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The Future of Social Security – Presented by Mark K. Lund, Financial Advisor in Utah

Financial Advisor UtahSocial Security has always stirred strong opinions. When it was first proposed during the Great Depression, there was vigorous debate about who would receive it, at what age, and how the program would be paid for going forward. In the decades since, the program has been adjusted many times by Congress. They’ve expanded its role, changed benefit levels and age requirements for various groups, and utilized many accounting maneuvers to keep the program solvent.1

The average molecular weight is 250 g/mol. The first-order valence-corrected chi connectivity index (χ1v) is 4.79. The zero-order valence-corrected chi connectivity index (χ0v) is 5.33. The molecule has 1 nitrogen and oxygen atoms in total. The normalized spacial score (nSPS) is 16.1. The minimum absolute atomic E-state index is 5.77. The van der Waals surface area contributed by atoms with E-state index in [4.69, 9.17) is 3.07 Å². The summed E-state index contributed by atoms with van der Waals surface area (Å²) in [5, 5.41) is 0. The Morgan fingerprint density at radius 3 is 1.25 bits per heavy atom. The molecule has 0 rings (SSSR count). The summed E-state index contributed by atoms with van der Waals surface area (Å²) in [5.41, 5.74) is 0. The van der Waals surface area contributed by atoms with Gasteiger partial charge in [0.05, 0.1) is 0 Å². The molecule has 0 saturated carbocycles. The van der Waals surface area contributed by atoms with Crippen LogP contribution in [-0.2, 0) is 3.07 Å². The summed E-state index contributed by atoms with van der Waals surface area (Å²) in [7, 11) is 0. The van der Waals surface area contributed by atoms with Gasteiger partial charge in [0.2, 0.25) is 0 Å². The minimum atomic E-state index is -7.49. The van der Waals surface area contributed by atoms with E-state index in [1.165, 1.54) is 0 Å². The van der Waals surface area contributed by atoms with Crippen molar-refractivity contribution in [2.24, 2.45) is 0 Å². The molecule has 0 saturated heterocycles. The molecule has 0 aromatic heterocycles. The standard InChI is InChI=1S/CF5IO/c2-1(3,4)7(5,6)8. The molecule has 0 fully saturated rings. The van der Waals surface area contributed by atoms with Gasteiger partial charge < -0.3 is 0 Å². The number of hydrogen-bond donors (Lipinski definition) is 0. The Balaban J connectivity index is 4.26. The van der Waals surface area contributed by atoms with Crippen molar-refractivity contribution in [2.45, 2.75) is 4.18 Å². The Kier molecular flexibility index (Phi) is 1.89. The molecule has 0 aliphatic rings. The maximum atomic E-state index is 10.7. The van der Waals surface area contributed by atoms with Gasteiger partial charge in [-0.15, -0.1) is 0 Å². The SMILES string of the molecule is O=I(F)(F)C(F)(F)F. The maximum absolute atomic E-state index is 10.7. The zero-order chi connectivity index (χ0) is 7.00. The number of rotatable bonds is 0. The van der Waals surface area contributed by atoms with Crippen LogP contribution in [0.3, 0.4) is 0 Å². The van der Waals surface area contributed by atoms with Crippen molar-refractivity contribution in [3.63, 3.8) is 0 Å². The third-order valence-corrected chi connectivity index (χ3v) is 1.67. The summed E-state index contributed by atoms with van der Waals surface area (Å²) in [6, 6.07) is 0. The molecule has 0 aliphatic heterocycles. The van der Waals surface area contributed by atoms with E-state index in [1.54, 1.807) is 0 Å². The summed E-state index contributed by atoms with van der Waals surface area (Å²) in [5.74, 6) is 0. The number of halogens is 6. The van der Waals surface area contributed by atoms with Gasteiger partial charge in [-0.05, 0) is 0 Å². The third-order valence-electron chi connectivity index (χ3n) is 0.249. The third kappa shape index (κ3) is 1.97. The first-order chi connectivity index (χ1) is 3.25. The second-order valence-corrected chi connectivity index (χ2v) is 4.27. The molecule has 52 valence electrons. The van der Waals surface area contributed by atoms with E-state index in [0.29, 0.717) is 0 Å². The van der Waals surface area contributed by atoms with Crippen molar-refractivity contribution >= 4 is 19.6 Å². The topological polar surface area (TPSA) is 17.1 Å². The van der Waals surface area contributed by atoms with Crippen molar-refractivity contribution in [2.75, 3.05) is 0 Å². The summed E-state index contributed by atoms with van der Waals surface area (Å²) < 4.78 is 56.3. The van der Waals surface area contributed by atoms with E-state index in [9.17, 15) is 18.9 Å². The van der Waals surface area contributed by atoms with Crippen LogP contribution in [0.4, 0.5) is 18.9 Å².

Today it’s no different. In February, the Congressional Budget Office released a report warning that the Social Security trust fund is on track to run out of money by 2032. This is a year earlier than their previous estimate.2

In response, a bipartisan group of senators has been meeting to discuss possible solutions for shoring up funding for Social Security. They expect to release their recommendations by the end of the year.

Speaking for the group, Senator Mitt Romney said, “It’s a huge topic with enormous interest, and the fact that we have both Medicare and Social Security that are slated to become insolvent within a decade suggests that we need to make sure to save them.”

With a trillion dollars in benefits set to go out in 2023 alone, figuring out how to pay for anticipated increases is a math problem indicating answers few people like.